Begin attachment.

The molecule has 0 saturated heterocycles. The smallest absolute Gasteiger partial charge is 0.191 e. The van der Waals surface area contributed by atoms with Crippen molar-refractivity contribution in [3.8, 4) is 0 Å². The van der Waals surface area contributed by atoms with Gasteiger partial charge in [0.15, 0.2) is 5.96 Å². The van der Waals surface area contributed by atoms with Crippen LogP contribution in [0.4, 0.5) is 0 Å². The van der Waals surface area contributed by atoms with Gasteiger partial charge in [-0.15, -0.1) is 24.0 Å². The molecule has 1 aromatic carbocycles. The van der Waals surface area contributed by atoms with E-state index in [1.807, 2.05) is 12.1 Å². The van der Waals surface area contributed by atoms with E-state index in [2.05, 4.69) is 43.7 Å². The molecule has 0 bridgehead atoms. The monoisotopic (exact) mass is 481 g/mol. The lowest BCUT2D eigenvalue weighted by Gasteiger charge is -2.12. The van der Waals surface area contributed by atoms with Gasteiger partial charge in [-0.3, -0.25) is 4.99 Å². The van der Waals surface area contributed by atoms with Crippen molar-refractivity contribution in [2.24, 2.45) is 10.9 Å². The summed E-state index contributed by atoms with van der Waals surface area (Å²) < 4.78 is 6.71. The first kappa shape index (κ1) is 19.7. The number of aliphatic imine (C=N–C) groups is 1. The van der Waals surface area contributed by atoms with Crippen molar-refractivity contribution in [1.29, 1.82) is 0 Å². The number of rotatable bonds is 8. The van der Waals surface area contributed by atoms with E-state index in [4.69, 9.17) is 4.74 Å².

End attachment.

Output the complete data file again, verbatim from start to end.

The molecule has 0 saturated heterocycles. The smallest absolute Gasteiger partial charge is 0.191 e. The van der Waals surface area contributed by atoms with Crippen molar-refractivity contribution in [3.8, 4) is 0 Å². The van der Waals surface area contributed by atoms with Gasteiger partial charge in [0.15, 0.2) is 5.96 Å². The van der Waals surface area contributed by atoms with Crippen LogP contribution in [0.4, 0.5) is 0 Å². The van der Waals surface area contributed by atoms with Gasteiger partial charge in [-0.15, -0.1) is 24.0 Å². The molecule has 1 aromatic carbocycles. The van der Waals surface area contributed by atoms with E-state index in [1.807, 2.05) is 12.1 Å². The van der Waals surface area contributed by atoms with E-state index in [2.05, 4.69) is 43.7 Å². The molecule has 0 bridgehead atoms. The monoisotopic (exact) mass is 481 g/mol. The lowest BCUT2D eigenvalue weighted by Gasteiger charge is -2.12. The van der Waals surface area contributed by atoms with Gasteiger partial charge in [-0.3, -0.25) is 4.99 Å². The van der Waals surface area contributed by atoms with Crippen molar-refractivity contribution in [2.24, 2.45) is 10.9 Å². The summed E-state index contributed by atoms with van der Waals surface area (Å²) < 4.78 is 6.71. The first kappa shape index (κ1) is 19.7. The number of aliphatic imine (C=N–C) groups is 1. The van der Waals surface area contributed by atoms with Crippen molar-refractivity contribution in [1.29, 1.82) is 0 Å². The number of rotatable bonds is 8. The van der Waals surface area contributed by atoms with E-state index in [4.69, 9.17) is 4.74 Å².